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Math Tutor Teaching Tips

Math tutoring should be an interactive experience between the supervisor and the student. All too often, a math tutor will make the problem after problem, talking about the steps and see the students nod with boredom, while pretending to understand the concept. It is important for tutors to recognize that the tutoring one student in mathematics is like to teach mathematics to a class. Students need to be active and involved in the process. Below are some tips for developing a more effective math tutoring session.

Words on the Steps
Encourage students to be continually thinking out loud, as he is to solve a problem. This strategy serves two purposes. First, it allows the students to remember his steps, because not only does he do them, he verbalizing each part of the solution. This will help his memory, when solving problems independently. Secondly, it allows you to get into the student's mind. If a student is verbalizing steps and then wobbles or stumble, you'll know that he has hit a roadblock and need coaching. If he just solve the problem quietly, you will have no idea when he is confused or struggling. To have him all the time put into words will give you a chance to help him, when a problem occurs, not when he is completely overwhelmed with the problem. Also ask the students to put into words something new concept, you teach. When he can tell you the idea in his own words, he is beginning to understand it.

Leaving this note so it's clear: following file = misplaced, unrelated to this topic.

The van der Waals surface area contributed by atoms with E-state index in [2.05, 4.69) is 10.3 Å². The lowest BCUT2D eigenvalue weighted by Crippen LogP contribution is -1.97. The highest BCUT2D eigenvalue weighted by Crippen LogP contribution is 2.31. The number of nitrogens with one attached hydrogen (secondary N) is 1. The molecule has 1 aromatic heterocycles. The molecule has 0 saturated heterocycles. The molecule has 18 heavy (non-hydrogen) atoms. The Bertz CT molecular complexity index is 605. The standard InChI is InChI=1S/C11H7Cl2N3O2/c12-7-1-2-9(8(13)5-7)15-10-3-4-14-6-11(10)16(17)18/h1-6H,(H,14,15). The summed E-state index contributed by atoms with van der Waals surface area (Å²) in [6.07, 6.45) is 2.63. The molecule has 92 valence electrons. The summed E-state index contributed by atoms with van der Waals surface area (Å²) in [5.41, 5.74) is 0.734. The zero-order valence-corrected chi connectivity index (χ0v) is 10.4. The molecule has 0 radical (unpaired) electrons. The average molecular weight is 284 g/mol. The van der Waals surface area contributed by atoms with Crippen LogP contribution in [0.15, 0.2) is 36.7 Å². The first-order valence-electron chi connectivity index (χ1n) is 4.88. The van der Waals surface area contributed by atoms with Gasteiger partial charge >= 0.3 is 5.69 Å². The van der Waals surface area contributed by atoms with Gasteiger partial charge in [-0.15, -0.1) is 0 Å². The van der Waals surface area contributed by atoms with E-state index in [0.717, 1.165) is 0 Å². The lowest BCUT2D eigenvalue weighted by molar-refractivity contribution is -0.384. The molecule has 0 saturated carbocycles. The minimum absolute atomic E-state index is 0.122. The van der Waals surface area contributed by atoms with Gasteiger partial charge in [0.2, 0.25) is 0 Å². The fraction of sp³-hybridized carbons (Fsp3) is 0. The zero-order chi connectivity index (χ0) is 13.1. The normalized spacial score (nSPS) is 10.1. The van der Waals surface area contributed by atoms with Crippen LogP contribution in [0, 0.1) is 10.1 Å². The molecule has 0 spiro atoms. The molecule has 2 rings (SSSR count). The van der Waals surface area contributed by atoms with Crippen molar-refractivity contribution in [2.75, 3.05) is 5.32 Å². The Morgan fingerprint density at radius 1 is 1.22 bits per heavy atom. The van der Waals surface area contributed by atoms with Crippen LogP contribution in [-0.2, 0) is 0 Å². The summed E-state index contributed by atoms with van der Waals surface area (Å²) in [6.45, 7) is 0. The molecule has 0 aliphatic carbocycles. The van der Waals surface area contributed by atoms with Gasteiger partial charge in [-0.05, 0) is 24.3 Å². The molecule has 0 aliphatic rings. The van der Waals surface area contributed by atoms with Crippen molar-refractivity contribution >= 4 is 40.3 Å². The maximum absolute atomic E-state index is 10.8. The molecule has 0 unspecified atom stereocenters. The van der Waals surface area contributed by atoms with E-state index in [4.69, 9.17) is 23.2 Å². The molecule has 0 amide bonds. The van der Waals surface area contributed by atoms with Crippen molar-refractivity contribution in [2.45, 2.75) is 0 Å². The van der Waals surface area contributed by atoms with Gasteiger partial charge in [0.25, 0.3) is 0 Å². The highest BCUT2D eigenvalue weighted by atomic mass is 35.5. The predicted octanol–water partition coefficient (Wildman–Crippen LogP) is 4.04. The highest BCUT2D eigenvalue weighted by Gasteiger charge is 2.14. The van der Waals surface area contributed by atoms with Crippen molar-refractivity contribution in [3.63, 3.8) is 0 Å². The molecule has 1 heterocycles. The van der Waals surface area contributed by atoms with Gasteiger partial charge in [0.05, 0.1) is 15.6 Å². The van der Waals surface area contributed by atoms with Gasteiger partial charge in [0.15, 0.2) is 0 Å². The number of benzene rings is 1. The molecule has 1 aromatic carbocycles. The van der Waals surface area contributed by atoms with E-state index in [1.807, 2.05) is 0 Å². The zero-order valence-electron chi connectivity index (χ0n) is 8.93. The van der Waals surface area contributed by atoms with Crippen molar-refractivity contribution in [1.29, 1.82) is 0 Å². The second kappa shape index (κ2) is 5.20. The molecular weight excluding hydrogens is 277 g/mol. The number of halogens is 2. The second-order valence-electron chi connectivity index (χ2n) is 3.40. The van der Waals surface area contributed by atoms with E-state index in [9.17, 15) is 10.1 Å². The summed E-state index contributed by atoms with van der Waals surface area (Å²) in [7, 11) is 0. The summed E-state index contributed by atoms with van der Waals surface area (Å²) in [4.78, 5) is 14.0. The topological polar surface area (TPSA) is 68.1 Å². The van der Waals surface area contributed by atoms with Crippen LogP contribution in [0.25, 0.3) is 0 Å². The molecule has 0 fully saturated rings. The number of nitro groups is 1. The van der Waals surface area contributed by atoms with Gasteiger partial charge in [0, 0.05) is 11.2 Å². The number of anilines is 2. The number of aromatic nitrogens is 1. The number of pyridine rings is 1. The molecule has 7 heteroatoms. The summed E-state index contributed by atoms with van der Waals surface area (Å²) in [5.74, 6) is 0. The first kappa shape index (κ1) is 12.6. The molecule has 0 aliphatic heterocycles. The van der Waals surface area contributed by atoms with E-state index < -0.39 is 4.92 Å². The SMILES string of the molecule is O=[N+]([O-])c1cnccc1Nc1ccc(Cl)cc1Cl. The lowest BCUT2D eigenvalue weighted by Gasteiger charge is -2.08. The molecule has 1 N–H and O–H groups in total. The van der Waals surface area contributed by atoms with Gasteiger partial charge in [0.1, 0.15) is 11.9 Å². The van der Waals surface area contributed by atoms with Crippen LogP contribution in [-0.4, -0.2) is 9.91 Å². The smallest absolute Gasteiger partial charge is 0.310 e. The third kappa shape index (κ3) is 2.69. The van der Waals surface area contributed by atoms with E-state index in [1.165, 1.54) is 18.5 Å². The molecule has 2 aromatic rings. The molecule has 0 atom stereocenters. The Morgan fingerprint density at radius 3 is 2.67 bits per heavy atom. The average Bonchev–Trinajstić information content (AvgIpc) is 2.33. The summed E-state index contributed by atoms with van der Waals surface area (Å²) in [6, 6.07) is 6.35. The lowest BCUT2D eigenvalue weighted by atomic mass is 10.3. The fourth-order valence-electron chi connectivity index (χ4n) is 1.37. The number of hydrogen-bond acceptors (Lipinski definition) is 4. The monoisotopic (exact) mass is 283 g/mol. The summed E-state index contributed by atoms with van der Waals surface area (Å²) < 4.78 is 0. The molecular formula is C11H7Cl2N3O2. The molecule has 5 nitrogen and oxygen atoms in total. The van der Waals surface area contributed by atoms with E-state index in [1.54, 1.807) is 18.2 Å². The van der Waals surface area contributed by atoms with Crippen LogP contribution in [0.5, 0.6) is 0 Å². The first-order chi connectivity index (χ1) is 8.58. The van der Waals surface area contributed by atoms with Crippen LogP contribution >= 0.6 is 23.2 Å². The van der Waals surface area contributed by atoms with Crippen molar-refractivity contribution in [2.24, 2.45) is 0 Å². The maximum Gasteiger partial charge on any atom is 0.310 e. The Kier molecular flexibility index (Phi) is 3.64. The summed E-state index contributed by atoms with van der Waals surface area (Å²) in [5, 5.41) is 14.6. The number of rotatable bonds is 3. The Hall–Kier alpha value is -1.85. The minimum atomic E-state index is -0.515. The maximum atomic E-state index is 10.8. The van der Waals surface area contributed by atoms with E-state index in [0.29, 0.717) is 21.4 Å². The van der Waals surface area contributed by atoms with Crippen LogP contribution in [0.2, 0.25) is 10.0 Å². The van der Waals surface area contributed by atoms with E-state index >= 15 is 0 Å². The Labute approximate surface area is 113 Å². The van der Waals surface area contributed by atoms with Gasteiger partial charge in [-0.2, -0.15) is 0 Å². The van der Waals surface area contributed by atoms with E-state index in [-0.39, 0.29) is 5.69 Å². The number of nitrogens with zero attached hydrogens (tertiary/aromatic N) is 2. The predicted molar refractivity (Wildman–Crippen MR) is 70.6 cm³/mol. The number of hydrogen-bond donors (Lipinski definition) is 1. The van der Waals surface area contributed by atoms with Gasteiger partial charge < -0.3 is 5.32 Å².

Get Moving and Get Creative
p just because the session is one-to-one does not mean you need to be seated. Use methods that encourage your student to move and to develop skills in fun ways. For example, if she is to learn how to put together and subtract integers, have her go up and down a row line. If she is learning multiplication facts, place the numbers all around the room and get her to jump to solutions as you call out math facts. Also encourage your students to have fun with numbers. Draw pictures to help remember Division properties rules or cartoons that will help with definitions.

Use Manipulatives
Children learn maths well when they can physically see an abstract concept. Manipulatives help to serve this purpose. Melissa Stewart, a writer for iamaccepted.com suggest uses for manipulatives on all levels. She suggests that a teacher use base 10 blocks, counting rods or even the students themselves as a practical tool. Stewart gives an example of a teacher who uses the ear in order to illustrate the concept of percentages. The teacher has the students actually push the penny somewhere to the left to illustrate the 10 percent. When she "physically moves" the comma, the students will view the concept clearly. Another teacher use fruit to teach fractions. Manipulatives can be useful for any level, with any student, and will help develop practical understanding of abstract concepts.

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